Preclinical Results

EIP Pharma has conducted neflamapimod preclinical studies in animal models. In these models, neflamapimod improved neurological outcomes, supporting its use to treat neurological disorders in human patients.

In aged rats with identified cognitive deficit, neflamapimod improved cognitive performance (p=0.007), as assessed in a maze test. The aged rat model was chosen to evaluate neflamapimod because the cognitive deficits in that model are due to inflammation-induced synaptic dysfunction.

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Neflamapimod was also studied in a rat stroke model. Neflamapimod administered for a duration of six weeks after the stroke led to multiple improved parameters of neurologic function compared to control (p < 0.001 for each of global neurologic scores, motor- and sensory-specific tests). Recovery after stroke is largely dependent on neuronal and synaptic plasticity, thus these results support our hypothesis that neflamapimod can reverse synaptic damage.

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To address its ability to preserve cholinergic neurons, neflamapimod was tested in Ts2 transgenic mice that model Down syndrome (DS) and also develop a neurodegenerative pathology, including basal forebrain cholinergic degeneration and endosomal pathology. Neflamapimod treatment for one month beginning at approximately six months of age reversed the neurodegenerative phenotype, restoring choline acetyltransferase positive neuron (i.e., cholinergic neuron) counts in the medial septal nucleus (MSN) to levels comparable to those in wildtype. Also reversed by neflamapimod treatment in Ts2 mice were endosomal abnormalities, as indicated by cortical counts of medium and large Rab5+ early endosomes.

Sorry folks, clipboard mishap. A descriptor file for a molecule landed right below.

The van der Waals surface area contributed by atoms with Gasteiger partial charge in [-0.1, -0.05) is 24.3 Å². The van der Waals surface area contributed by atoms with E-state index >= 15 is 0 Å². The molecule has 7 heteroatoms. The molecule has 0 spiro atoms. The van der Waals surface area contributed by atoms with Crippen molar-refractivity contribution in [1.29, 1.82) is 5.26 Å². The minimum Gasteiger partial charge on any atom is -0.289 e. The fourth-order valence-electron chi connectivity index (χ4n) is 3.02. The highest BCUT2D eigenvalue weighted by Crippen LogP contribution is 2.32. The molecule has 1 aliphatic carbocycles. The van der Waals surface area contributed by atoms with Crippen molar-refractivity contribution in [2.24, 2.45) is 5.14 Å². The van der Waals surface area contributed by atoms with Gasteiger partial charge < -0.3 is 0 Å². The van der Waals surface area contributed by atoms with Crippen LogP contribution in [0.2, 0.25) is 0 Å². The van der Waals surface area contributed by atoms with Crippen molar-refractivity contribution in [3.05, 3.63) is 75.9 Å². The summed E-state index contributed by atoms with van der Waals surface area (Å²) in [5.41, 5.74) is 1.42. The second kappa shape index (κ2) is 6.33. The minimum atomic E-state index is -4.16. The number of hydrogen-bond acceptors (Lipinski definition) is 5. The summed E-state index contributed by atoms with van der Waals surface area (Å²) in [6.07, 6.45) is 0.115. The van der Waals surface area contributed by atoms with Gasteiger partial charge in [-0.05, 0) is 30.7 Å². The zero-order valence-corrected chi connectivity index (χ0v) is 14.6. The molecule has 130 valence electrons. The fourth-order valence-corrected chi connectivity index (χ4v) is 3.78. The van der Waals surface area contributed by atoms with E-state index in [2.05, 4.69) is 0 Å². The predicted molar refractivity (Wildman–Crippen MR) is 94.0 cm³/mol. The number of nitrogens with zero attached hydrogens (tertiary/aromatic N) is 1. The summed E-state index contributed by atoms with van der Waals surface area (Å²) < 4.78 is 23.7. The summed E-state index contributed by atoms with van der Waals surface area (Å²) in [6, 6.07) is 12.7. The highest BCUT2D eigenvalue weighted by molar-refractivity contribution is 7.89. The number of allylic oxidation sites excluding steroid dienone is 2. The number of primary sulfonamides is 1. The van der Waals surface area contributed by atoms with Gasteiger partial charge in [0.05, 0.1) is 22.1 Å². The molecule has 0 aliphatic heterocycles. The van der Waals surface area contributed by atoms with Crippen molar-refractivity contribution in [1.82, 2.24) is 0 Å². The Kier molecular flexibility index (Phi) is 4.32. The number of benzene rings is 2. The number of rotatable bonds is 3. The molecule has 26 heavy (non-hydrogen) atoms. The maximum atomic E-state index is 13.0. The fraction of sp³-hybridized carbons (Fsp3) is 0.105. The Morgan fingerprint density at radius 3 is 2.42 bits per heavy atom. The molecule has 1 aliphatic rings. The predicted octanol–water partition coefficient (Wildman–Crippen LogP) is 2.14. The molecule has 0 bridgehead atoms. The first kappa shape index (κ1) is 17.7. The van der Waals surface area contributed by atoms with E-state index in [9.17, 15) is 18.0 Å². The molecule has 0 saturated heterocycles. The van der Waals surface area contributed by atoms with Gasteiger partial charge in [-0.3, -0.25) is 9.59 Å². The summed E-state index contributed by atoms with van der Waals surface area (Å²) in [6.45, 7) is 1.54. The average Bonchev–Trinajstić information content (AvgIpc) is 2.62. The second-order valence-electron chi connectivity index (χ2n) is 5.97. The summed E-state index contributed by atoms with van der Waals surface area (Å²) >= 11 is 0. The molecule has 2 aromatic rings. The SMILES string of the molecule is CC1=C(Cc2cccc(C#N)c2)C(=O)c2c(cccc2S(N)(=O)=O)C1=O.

The results of this preclinical study have not yet been published, but were presented at the 2019 Alzheimer’s Association International Conference.

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"The data from the trial of neflamapimod in DLB are very encouraging, setting the stage for more extensive testing. There are no approved treatments for DLB, the second most common cause of neurodegenerative dementia, and there is an urgent need to find therapies for this severe and progressive disorder."

Jeffrey L. Cummings, MD, ScD, Joy Chambers-Grundy Professor of Brain Science and Director of the Chambers-Grundy Center for Transformative Science, UNLV School of Integrated Health Sciences